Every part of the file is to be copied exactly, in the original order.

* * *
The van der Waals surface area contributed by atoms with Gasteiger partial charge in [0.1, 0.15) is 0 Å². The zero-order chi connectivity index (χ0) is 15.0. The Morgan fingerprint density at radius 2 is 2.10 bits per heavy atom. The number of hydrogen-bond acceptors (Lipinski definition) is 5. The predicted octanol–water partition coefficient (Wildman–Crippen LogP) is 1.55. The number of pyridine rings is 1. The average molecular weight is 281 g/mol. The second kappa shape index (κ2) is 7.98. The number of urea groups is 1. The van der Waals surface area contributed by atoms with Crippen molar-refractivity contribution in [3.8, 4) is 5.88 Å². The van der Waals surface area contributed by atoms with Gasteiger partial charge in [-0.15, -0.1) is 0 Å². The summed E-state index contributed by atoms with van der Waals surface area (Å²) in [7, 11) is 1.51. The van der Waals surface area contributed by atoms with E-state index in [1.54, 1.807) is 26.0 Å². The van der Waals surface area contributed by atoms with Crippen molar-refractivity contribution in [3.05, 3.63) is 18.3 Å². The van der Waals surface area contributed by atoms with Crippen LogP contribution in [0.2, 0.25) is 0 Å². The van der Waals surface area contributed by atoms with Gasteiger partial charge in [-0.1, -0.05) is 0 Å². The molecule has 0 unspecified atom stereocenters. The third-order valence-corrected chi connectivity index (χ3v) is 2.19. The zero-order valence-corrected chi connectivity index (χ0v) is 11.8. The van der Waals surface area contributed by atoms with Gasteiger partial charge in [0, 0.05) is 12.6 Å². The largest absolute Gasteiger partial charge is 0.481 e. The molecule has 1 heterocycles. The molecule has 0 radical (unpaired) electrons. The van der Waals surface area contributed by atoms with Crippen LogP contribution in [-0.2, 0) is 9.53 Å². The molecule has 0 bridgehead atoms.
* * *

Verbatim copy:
The van der Waals surface area contributed by atoms with Gasteiger partial charge in [0.1, 0.15) is 0 Å². The zero-order chi connectivity index (χ0) is 15.0. The Morgan fingerprint density at radius 2 is 2.10 bits per heavy atom. The number of hydrogen-bond acceptors (Lipinski definition) is 5. The predicted octanol–water partition coefficient (Wildman–Crippen LogP) is 1.55. The number of pyridine rings is 1. The average molecular weight is 281 g/mol. The second kappa shape index (κ2) is 7.98. The number of urea groups is 1. The van der Waals surface area contributed by atoms with Crippen molar-refractivity contribution in [3.8, 4) is 5.88 Å². The van der Waals surface area contributed by atoms with Gasteiger partial charge in [-0.15, -0.1) is 0 Å². The summed E-state index contributed by atoms with van der Waals surface area (Å²) in [7, 11) is 1.51. The van der Waals surface area contributed by atoms with E-state index in [1.54, 1.807) is 26.0 Å². The van der Waals surface area contributed by atoms with Crippen molar-refractivity contribution in [3.05, 3.63) is 18.3 Å². The van der Waals surface area contributed by atoms with Crippen LogP contribution in [0.2, 0.25) is 0 Å². The van der Waals surface area contributed by atoms with Gasteiger partial charge in [-0.1, -0.05) is 0 Å². The molecule has 0 unspecified atom stereocenters. The third-order valence-corrected chi connectivity index (χ3v) is 2.19. The zero-order valence-corrected chi connectivity index (χ0v) is 11.8. The van der Waals surface area contributed by atoms with Gasteiger partial charge in [0, 0.05) is 12.6 Å². The largest absolute Gasteiger partial charge is 0.481 e. The molecule has 1 heterocycles. The molecule has 0 radical (unpaired) electrons. The van der Waals surface area contributed by atoms with Crippen LogP contribution in [-0.2, 0) is 9.53 Å². The molecule has 0 bridgehead atoms.